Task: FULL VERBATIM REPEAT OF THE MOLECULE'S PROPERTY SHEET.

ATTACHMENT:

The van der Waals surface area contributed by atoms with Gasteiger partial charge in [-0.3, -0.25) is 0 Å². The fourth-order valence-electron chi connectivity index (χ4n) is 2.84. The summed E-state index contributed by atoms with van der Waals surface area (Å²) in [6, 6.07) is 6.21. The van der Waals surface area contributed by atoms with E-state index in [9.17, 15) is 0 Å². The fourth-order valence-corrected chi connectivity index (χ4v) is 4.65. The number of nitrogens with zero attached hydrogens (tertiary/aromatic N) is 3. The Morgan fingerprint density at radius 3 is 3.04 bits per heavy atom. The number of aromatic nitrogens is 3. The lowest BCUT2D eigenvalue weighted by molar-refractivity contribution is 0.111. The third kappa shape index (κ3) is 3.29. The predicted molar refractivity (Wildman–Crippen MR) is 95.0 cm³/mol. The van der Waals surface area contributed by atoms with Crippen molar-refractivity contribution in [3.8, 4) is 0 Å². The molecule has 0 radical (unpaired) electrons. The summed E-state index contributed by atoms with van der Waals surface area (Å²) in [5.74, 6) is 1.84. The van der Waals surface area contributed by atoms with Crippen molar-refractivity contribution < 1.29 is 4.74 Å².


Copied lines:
The van der Waals surface area contributed by atoms with Gasteiger partial charge in [-0.3, -0.25) is 0 Å². The fourth-order valence-electron chi connectivity index (χ4n) is 2.84. The summed E-state index contributed by atoms with van der Waals surface area (Å²) in [6, 6.07) is 6.21. The van der Waals surface area contributed by atoms with E-state index in [9.17, 15) is 0 Å². The fourth-order valence-corrected chi connectivity index (χ4v) is 4.65. The number of nitrogens with zero attached hydrogens (tertiary/aromatic N) is 3. The Morgan fingerprint density at radius 3 is 3.04 bits per heavy atom. The number of aromatic nitrogens is 3. The lowest BCUT2D eigenvalue weighted by molar-refractivity contribution is 0.111. The third kappa shape index (κ3) is 3.29. The predicted molar refractivity (Wildman–Crippen MR) is 95.0 cm³/mol. The van der Waals surface area contributed by atoms with Crippen molar-refractivity contribution in [3.8, 4) is 0 Å². The molecule has 0 radical (unpaired) electrons. The summed E-state index contributed by atoms with van der Waals surface area (Å²) in [5.74, 6) is 1.84. The van der Waals surface area contributed by atoms with Crippen molar-refractivity contribution < 1.29 is 4.74 Å².